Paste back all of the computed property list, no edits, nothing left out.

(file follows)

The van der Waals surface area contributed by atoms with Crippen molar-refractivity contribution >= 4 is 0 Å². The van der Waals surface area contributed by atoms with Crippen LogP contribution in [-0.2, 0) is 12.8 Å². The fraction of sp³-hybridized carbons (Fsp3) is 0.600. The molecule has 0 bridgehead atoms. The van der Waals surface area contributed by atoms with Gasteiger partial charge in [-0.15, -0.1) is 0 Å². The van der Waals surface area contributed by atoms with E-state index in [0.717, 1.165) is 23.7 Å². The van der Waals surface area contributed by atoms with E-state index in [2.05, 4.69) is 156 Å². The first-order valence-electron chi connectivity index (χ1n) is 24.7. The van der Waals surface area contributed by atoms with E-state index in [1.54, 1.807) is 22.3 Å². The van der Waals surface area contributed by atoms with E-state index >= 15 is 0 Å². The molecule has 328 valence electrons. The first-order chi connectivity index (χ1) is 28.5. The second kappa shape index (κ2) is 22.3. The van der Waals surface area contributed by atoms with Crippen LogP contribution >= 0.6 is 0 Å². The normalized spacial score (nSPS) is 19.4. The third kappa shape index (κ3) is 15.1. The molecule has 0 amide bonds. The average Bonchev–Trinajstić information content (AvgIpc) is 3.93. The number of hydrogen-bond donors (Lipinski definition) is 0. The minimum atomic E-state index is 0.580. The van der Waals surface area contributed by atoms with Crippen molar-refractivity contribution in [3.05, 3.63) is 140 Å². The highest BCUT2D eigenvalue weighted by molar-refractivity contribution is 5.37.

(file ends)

The van der Waals surface area contributed by atoms with Crippen molar-refractivity contribution >= 4 is 0 Å². The van der Waals surface area contributed by atoms with Crippen LogP contribution in [-0.2, 0) is 12.8 Å². The fraction of sp³-hybridized carbons (Fsp3) is 0.600. The molecule has 0 bridgehead atoms. The van der Waals surface area contributed by atoms with Gasteiger partial charge in [-0.15, -0.1) is 0 Å². The van der Waals surface area contributed by atoms with E-state index in [0.717, 1.165) is 23.7 Å². The van der Waals surface area contributed by atoms with E-state index in [2.05, 4.69) is 156 Å². The first-order valence-electron chi connectivity index (χ1n) is 24.7. The van der Waals surface area contributed by atoms with E-state index in [1.54, 1.807) is 22.3 Å². The van der Waals surface area contributed by atoms with E-state index >= 15 is 0 Å². The molecule has 328 valence electrons. The first-order chi connectivity index (χ1) is 28.5. The second kappa shape index (κ2) is 22.3. The van der Waals surface area contributed by atoms with Crippen LogP contribution >= 0.6 is 0 Å². The normalized spacial score (nSPS) is 19.4. The third kappa shape index (κ3) is 15.1. The molecule has 0 amide bonds. The average Bonchev–Trinajstić information content (AvgIpc) is 3.93. The number of hydrogen-bond donors (Lipinski definition) is 0. The minimum atomic E-state index is 0.580. The van der Waals surface area contributed by atoms with Crippen molar-refractivity contribution in [3.05, 3.63) is 140 Å². The highest BCUT2D eigenvalue weighted by molar-refractivity contribution is 5.37.